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Th problem with riding elephants - ORIGIN Magazine

Riding elephants has become a normal aspect of tourism in many places such as Thailand and Africa. We put together some statistics to prove to you why it is ethically correct to stop riding the gentle giants

Words and artwork: Emily Georgieva

Photography: Will Shirley

12 January 2019

A lot of people travel to explore places and learn about them which is the message that NOMADSofORIGIN strives to spread. With travelling, however, comes certain responsibilities that we should all be aware of. Elephants riding has become a popular way to explore locations by land. People have been doing this as part of their trips, mostly to places such as Thailand, Nepal, Cambodia and other parts of Asia. It is a common thing to see in certain places in Africa as well. We investigated the activity to explain why it is wrong and riding elephants should be banned everywhere.

Our first print issue studies culture and travelling represented through the land. We explored various location around the globe and learned what makes the land so valuable, which nations cherish it and how it helps us establish an identity. Travelling is important to us but travelling responsibly and making an impact is what we feel proud to stand behind. This is why riding elephants as a way of amusement should be reconsidered.

Let’s talk about the details. Elephants are very caring and extremely intelligent animals. It is a well-known fact that they never forget anything. When kept in captivity instead of spending their life in the wild, elephants die younger. Unlike in other species, this is common for the gentle giants and is often a result for stress.

Many African cultures respect elephants, believing they symbolise strength, loyalty and power. However, power can be a very tender concept. Elephant used as a tourism tool suffer from great pain daily. Elephants can be hurt very severely from the weight of carrying people and a trainer on their backs. The reason for this is the design of their spines. They have sharp protrusions, extending upwards from their spine instead of having round spinal disks. The protrusions and the tissue that serves to protect them can be harmed easily from weight pressure. Once a damage to their spine has been made, there is no going back and sometimes the harm can be irreversible. While this can’t be physically seen, the harm that the chairs can do to the elephants’ skin is. It is often the case that the chairs and the weight on their back can damage the animal’s skin and cause pain to their body. The chair, called Howdah, that gets attached to their backs, rubs on their skin and can cause blisters, which can sometimes get infected.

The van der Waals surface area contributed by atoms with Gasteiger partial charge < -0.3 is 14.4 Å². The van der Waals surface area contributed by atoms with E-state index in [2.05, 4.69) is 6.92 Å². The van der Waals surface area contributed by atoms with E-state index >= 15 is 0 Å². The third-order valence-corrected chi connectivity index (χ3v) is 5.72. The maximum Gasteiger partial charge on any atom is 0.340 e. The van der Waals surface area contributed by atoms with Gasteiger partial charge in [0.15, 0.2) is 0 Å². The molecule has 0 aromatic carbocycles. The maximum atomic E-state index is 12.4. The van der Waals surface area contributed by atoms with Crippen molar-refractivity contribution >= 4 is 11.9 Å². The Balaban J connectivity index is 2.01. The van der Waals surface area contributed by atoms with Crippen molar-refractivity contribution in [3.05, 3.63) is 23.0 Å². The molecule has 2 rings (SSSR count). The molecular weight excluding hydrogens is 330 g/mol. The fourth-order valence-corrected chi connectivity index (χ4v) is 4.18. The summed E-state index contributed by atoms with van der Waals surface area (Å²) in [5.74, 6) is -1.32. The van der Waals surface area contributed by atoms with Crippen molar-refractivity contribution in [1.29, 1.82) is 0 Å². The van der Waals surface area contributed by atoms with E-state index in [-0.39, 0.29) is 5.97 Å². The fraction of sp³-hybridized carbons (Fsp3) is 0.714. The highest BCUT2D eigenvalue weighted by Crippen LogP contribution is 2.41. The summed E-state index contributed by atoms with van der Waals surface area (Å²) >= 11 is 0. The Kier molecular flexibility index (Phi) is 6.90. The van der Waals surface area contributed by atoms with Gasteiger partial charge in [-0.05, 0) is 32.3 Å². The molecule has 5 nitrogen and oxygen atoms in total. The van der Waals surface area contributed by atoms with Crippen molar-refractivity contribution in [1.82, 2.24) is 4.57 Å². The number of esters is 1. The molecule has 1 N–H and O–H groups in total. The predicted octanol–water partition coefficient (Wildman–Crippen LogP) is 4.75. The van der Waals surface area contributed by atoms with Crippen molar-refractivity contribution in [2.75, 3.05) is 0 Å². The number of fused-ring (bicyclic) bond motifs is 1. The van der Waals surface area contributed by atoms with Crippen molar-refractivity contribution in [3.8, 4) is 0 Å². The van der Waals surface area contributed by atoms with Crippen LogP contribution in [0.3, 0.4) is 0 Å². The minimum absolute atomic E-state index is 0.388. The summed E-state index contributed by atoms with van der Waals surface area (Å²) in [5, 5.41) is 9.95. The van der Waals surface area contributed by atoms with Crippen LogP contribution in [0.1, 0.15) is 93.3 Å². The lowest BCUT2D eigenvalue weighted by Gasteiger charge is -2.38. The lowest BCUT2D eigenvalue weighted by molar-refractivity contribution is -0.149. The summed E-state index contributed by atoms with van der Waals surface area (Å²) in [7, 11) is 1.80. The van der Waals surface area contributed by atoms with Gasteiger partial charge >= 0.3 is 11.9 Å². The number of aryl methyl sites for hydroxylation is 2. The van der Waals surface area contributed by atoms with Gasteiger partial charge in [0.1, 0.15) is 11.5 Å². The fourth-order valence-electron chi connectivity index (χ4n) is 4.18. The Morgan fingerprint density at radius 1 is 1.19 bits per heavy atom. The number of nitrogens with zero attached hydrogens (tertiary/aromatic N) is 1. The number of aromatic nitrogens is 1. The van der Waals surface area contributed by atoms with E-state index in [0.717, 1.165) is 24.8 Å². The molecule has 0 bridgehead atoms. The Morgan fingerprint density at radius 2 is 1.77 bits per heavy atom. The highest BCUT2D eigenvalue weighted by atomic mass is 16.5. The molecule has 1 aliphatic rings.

The training that elephants are required to go through when in captivity sometimes adopts a traditional Thai ‘phajaan’ or ‘crush’ technique. Explaining the technique would compare it to the animals’ spirits constantly and continuously being broken by the means of torture and social isolation. This is done in order to tame them. Elephants are wild animals; this is their nature as they are born in such conditions. Making them safe and obedient around people requires them to go through such training. As horrible as it sounds, in some places young elephants are taken away from their mothers to be abused with nails, bull hooks and bamboo sticks to make them obey rules, given by people. The animals often lack sleep and are starved to become submissive.

Actions from such nature are cruel and harmful as the technique is used to crash the animals’ spirit. Once wild and free, elephants become a source of tourism and entertainment. Nobody, who cared about sustainable tourism should ever ride an elephant.

In a sense, elephants have a human soul. They socialise and feel everything – pain, happiness, grief, sadness etc. They spend their life building families and finding friends. The largest land animals are a gift from nature, and it is our responsibility to take special care of them and make sure they live according to their nature. Many animals, who are kept in captivity, are forced to live in isolation and carry heavy loads all day long, which is a wrong way to treat them. Their strength and power shouldn’t be abused but treated gently and celebrated by people. Elephants require minimal care to stay happy and healthy, which comes from giving them freedom to behave naturally and socialise. It is our responsibility to be culturally aware while travelling and make sure to spread awareness about the problem.

You can read the full article as published in the LAND issue.

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